Mayor Ras J. Baraka today expressed his concerns about the pending bill to legalize Cannabis sales and use in New Jersey and called for complete expungement of Cannabis offenses, in testimony before the State Assembly Appropriations Committee, at the State Capitol in Trenton.
Calling the proposed measures “insufficient,” Mayor Baraka said “Non-violent convictions for any amount of cannabis should be automatically expunged, and those with convictions should not be barred from owning a cannabis related business. The expungement process is cumbersome and not effective. It still penalizes individuals that have been convicted of marijuana charges. We should remedy all situations, and give people an opportunity to live their lives wholly and peacefully so that previous cannabis offenses do not deny them access to job opportunities that can help improve their quality of life.”
The Mayor also noted that in the City of Newark in 2018 there were 757 marijuana arrests and 3,000 man hours related to marijuana arrests. In 2019, so far, 136 arrests to date and 544 man hours spent.
He released the following statement by the Urban Mayors Association:
While expungement deals with an underlying criminal record, it is a civil action in which the subject is the petitioner or plaintiff asking a court to declare that the records be expunged. In New Jersey, such civil action is marred in layers of court fees and bureaucratic filings which make it very difficult to successfully navigate. Therefore, there should be a clearly defined process for expungement of marijuana convictions under the proposed adult use legislation.
Under California’s Law (Proposition 64), The Department of Justice must now search its state criminal history information for eligible cases over a 30-year period and notify prosecutors of all eligible cases in their jurisdiction. Prosecutors can challenge petition if there is concern for public safety, e.g., petitioner has additional convictions for violent offenses.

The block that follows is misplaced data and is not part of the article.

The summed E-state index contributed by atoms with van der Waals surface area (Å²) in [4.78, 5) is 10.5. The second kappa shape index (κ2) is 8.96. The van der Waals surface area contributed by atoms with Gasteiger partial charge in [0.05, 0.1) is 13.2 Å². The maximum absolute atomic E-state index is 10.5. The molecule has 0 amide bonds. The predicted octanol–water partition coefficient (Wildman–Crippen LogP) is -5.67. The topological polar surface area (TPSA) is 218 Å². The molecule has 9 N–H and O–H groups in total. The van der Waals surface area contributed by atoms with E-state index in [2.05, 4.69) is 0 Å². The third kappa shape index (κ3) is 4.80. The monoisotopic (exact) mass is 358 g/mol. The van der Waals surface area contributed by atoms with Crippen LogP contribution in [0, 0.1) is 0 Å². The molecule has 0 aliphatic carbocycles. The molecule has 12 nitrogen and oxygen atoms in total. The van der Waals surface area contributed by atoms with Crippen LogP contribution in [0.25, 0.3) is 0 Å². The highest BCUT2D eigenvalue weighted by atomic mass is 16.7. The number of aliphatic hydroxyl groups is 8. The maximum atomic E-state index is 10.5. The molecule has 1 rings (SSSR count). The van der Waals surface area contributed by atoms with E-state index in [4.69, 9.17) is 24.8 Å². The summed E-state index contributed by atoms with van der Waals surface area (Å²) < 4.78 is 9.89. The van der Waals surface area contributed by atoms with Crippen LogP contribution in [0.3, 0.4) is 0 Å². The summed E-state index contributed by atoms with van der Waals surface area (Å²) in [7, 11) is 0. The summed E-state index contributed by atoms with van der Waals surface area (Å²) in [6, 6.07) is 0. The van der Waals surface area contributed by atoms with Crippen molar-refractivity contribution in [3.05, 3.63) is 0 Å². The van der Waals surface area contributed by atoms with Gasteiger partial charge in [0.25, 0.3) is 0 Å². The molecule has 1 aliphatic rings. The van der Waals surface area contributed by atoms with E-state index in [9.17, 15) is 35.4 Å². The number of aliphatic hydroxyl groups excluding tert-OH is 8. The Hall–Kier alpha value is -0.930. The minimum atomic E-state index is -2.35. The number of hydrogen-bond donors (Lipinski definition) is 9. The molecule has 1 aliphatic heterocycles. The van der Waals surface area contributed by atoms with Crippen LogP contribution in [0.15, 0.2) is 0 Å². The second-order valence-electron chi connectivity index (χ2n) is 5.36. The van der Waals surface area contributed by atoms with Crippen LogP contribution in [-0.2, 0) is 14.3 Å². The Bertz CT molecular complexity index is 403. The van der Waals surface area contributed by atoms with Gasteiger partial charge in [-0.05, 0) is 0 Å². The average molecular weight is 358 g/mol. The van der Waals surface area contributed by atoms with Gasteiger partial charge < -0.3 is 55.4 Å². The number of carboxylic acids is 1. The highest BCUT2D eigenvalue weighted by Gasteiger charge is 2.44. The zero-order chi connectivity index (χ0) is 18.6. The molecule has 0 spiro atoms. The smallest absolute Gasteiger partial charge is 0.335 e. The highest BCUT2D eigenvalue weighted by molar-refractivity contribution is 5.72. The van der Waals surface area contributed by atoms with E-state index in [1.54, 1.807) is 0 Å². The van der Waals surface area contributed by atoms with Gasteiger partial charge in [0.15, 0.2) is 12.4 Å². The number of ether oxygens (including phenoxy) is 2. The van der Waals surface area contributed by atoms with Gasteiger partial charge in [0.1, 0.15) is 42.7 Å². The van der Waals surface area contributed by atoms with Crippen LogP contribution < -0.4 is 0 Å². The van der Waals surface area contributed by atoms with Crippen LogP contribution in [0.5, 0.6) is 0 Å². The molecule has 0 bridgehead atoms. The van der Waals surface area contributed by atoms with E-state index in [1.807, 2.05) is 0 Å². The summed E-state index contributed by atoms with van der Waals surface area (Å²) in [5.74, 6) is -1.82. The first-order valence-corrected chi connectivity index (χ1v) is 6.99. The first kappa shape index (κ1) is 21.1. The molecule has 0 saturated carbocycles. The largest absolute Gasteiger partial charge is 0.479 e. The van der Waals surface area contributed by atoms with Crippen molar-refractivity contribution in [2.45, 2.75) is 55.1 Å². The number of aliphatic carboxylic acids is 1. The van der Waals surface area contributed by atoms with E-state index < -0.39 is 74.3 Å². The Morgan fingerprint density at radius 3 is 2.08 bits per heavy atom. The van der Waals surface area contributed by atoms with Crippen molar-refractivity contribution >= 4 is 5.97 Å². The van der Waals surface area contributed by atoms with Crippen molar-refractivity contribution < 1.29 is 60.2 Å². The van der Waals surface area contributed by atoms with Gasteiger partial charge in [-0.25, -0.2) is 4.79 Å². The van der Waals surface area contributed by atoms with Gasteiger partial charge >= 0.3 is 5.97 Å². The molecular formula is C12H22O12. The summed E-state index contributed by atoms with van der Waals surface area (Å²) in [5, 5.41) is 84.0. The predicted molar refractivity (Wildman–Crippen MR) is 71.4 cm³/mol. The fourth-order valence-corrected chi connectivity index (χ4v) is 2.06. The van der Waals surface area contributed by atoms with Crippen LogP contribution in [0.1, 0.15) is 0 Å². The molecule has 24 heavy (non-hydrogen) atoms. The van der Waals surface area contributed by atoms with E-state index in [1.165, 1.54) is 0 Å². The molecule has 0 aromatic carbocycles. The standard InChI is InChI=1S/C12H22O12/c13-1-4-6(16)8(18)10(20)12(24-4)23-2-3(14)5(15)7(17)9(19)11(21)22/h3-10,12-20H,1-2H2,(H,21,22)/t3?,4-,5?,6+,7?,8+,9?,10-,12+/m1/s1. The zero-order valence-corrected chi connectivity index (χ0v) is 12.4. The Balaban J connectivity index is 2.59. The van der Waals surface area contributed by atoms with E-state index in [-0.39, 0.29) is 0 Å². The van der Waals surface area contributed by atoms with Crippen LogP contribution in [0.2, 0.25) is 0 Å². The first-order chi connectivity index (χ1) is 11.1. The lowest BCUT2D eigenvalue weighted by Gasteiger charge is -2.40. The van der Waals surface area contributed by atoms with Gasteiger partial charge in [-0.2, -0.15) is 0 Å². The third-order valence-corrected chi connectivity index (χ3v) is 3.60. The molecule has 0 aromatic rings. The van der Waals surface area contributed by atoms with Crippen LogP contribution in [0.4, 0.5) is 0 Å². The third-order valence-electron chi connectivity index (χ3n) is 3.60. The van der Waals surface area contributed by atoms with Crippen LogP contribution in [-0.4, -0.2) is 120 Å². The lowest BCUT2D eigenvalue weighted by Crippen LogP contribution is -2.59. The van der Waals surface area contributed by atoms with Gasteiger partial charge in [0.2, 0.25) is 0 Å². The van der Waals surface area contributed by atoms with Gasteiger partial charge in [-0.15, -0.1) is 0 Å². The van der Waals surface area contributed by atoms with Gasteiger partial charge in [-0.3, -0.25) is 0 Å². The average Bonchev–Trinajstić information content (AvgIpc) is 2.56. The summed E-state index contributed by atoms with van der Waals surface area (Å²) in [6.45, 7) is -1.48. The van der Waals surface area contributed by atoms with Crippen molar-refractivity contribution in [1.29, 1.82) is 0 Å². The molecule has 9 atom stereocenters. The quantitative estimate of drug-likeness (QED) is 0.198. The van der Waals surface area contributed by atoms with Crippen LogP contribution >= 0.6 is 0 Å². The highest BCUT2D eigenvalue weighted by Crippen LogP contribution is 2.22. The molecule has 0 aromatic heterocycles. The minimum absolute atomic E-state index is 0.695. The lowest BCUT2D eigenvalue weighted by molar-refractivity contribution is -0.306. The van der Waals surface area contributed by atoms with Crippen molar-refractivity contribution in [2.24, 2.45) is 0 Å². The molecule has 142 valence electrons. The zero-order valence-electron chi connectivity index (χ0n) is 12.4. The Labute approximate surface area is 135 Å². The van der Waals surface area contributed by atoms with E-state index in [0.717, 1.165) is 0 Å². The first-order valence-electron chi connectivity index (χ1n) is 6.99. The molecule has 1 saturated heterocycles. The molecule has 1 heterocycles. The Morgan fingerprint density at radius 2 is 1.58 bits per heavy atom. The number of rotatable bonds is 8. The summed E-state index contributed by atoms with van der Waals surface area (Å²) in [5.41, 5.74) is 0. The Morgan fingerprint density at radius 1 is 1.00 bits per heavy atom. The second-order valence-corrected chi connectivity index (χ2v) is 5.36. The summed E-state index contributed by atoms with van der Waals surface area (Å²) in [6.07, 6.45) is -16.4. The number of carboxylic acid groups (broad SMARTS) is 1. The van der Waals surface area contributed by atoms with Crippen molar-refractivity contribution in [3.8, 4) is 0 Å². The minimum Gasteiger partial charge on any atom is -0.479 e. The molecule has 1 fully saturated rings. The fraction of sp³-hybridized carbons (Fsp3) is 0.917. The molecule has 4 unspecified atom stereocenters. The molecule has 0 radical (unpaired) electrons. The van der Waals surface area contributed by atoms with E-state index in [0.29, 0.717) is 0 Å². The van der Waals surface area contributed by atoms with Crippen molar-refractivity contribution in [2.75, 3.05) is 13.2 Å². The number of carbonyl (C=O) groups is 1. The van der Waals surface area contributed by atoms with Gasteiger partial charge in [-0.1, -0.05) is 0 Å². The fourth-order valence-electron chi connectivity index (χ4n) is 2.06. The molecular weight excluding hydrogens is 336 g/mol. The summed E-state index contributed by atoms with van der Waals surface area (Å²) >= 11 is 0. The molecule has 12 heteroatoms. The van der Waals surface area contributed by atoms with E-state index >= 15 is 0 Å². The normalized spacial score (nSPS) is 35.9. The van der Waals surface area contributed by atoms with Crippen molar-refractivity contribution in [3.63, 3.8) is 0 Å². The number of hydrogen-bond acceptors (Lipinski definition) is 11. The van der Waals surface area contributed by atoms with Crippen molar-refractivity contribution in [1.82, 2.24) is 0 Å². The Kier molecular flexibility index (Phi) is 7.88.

It is the intent of the Legislature that persons who are currently serving a sentence or who proactively petition for a recall or dismissal of sentence, dismissal and sealing, or re-designation pursuant to Section 11361.8 of California’s Health and Public Safety Code be prioritized for review.
Other state laws allow for automatic sealing of records for offenses that are no longer crimes, therefore a past criminal case for possession of marijuana under a defined amount of grams can be sealed without a waiting period.
The State of Montana reduces penalties for possession of 60 grams or less.
New Jersey should go further and be a model state that expunges all marijuana records. Collectively, we have come together to assert that New Jersey’s law should reflect the best practice from other states by ensuring that its law clearly addresses the need for an uncomplicated path to expungement.
Therefore, it is recommended that the bill’s language should minimally include:
The Department of Justice must search its state criminal history information for eligible cases over a 30-year period and notify prosecutors of all eligible cases in their jurisdiction.
Upon a search and review of those cases, any conviction for a nonviolent offense where the petitioner possessed, transported, purchased, obtained or gave away/distributed to other adultsANY AMOUNT of marijuana, smoked or ingested marijuana products, possessed, transported, purchased, obtained, used, manufactured, or gave away marijuana accessories to other adults, their record will be automatically (immediate with no further action needed by the petitioner/convicted) sealed. Persons currently serving a sentence should be prioritized for review.
Furthermore, funds will be earmarked for the New Jersey Administrative Office of the Courts to review and process all cases/ petitions for expungement.
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